I've recently completed the first season of Joss Whedon's latest stab at TV sci-fi/drama, Dollhouse (thanks to Netflix). I know the second season won't be on DVD for awhile (the season finale probably won't even air until January I am assuming) and I know it's been cancelled, so there won't be a season three. That said, however, I still want to take a moment to sing the praises of a show that has been a consistent adrenaline rush (that's to say, it will be missed).
If you don't know about Dollhouse, let me give you a little plot synopsis. The titular house is an underground (literally) agency patronized by wealthy clients seeking anything another willing party might be able to provide: a fantasy, a savior, a best friend, etc. That willing party is a volunteer called an "active" whose individual memories and characteristics have been wiped in order to imprint them with whatever memories, personalities and skills their clients need. When not providing services to clients, the actives are blank slates and act much like dazed children. Each volunteer signs a five year contract to work for The Dollhouse as an active, at the end of which their own memories will be returned and they receive their compensation.
The central character of the show is an active named Echo (the name given to her by the agency; we find out later that she was originally a college student named Caroline). According to The Dollhouse's founder (played by Olivia Williams), Echo is one of their most popular actives - and it's not hard to see why. Echo/Caroline, played by Eliza Dushku (who was also the show's producer), is young, beautiful and strong. Conflict arises, however, when Echo begins to have flashes of memories from her real life and the lives she has led as an active. There is an interesting morality question that emerges - a similar one that I bet has been argued amongst advocates for and against sex work. Actually, there are several discussions that could come to light as a result of Dollhouse - the question of how much power those with technology should have and how much progress is too much? I happen to think that a drama that produces that kind of debate is worth watching.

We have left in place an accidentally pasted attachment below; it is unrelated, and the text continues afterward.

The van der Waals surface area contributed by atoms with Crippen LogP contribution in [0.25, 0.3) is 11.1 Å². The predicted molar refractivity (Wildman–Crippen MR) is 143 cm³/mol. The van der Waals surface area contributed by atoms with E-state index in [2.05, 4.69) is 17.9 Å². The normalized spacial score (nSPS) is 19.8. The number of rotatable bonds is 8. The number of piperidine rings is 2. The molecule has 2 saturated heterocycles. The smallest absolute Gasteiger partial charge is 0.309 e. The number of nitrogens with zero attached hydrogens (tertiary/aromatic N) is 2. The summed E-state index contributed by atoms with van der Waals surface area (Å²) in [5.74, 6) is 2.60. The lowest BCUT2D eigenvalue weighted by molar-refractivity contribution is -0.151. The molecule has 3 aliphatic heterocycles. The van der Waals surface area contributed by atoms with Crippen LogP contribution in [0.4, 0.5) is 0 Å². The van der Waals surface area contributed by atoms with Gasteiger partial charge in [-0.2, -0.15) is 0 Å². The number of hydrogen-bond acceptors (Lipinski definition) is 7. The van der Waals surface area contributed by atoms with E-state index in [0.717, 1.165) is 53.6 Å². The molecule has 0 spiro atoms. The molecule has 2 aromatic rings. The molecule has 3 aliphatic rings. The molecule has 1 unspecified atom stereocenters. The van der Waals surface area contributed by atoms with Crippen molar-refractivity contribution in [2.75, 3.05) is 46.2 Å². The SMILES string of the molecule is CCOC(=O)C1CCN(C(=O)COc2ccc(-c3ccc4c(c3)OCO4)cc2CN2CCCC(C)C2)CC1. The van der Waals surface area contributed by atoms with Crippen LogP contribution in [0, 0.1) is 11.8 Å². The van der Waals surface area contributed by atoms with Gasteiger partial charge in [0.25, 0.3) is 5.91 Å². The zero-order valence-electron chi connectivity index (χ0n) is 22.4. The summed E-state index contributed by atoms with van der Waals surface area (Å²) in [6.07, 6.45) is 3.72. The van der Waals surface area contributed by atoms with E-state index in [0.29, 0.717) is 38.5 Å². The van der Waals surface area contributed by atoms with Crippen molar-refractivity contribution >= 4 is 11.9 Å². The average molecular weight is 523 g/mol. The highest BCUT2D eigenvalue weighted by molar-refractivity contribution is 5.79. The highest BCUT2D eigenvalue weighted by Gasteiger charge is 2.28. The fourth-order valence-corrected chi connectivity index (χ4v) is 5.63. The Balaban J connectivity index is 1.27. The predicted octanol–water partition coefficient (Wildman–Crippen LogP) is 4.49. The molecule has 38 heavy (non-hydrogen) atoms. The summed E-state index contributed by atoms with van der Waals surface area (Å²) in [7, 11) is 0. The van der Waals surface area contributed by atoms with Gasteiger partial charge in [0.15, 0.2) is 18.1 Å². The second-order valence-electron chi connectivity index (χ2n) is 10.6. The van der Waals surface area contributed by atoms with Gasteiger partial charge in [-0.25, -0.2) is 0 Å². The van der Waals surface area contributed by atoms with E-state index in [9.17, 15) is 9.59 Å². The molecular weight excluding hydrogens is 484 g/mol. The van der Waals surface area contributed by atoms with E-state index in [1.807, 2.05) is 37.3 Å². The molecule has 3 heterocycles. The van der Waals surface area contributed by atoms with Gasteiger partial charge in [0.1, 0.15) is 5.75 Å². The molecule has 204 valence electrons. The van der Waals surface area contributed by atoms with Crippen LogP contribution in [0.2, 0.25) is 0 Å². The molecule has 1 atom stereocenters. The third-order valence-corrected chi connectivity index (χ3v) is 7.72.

While it wasn't a completely flawless show (there were times when audiences would need to suspend not only disbelief but logic and the witty banter would occasionally give way to either awkward dialogue or pretentious monologue), the idea of and behind Dollhouse had so much potential - so many stories could have been told. There were already episodes in which we discovered that characters we'd been acquainted with had been actives all along - unknown to them or anyone around them - and episodes where clients were not entirely forthright regarding their plans for their chosen active. Every episode had audiences brimming with questions and holding their breaths/biting their nails through the twists thrown at them.
But it's over now and all fans have to look forward to is Season Two's completion and its release onto DVD/Blu-Ray. Unless, of course, Whedon creates a comic book afterlife for these characters as he has with characters from his other efforts - Buffy the Vampire Slayer and Firefly to name two. I, for one, hope he does.